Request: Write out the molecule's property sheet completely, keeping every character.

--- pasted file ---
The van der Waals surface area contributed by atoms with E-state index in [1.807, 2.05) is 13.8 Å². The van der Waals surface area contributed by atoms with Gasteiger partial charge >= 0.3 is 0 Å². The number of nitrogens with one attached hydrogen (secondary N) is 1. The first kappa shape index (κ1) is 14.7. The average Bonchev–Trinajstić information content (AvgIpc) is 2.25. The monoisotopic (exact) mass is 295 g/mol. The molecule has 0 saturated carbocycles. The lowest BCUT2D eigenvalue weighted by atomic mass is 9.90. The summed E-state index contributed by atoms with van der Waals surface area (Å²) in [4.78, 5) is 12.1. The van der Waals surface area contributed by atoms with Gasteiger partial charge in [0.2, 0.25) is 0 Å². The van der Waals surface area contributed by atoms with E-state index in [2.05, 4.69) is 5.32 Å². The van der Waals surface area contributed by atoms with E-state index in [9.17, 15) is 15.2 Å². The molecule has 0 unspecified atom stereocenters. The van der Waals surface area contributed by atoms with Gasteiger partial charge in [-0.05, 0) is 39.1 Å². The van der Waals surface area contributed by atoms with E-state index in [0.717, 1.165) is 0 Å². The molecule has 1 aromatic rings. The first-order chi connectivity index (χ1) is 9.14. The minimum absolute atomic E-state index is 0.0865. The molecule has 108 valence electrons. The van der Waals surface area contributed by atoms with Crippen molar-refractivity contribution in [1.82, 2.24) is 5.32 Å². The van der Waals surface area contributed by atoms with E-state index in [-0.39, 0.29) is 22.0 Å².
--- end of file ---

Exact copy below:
The van der Waals surface area contributed by atoms with E-state index in [1.807, 2.05) is 13.8 Å². The van der Waals surface area contributed by atoms with Gasteiger partial charge >= 0.3 is 0 Å². The number of nitrogens with one attached hydrogen (secondary N) is 1. The first kappa shape index (κ1) is 14.7. The average Bonchev–Trinajstić information content (AvgIpc) is 2.25. The monoisotopic (exact) mass is 295 g/mol. The molecule has 0 saturated carbocycles. The lowest BCUT2D eigenvalue weighted by atomic mass is 9.90. The summed E-state index contributed by atoms with van der Waals surface area (Å²) in [4.78, 5) is 12.1. The van der Waals surface area contributed by atoms with Gasteiger partial charge in [0.2, 0.25) is 0 Å². The van der Waals surface area contributed by atoms with E-state index in [2.05, 4.69) is 5.32 Å². The van der Waals surface area contributed by atoms with E-state index in [9.17, 15) is 15.2 Å². The molecule has 0 unspecified atom stereocenters. The van der Waals surface area contributed by atoms with Gasteiger partial charge in [-0.05, 0) is 39.1 Å². The van der Waals surface area contributed by atoms with E-state index in [0.717, 1.165) is 0 Å². The molecule has 1 aromatic rings. The first-order chi connectivity index (χ1) is 9.14. The minimum absolute atomic E-state index is 0.0865. The molecule has 108 valence electrons. The van der Waals surface area contributed by atoms with Crippen molar-refractivity contribution in [1.82, 2.24) is 5.32 Å². The van der Waals surface area contributed by atoms with E-state index in [-0.39, 0.29) is 22.0 Å².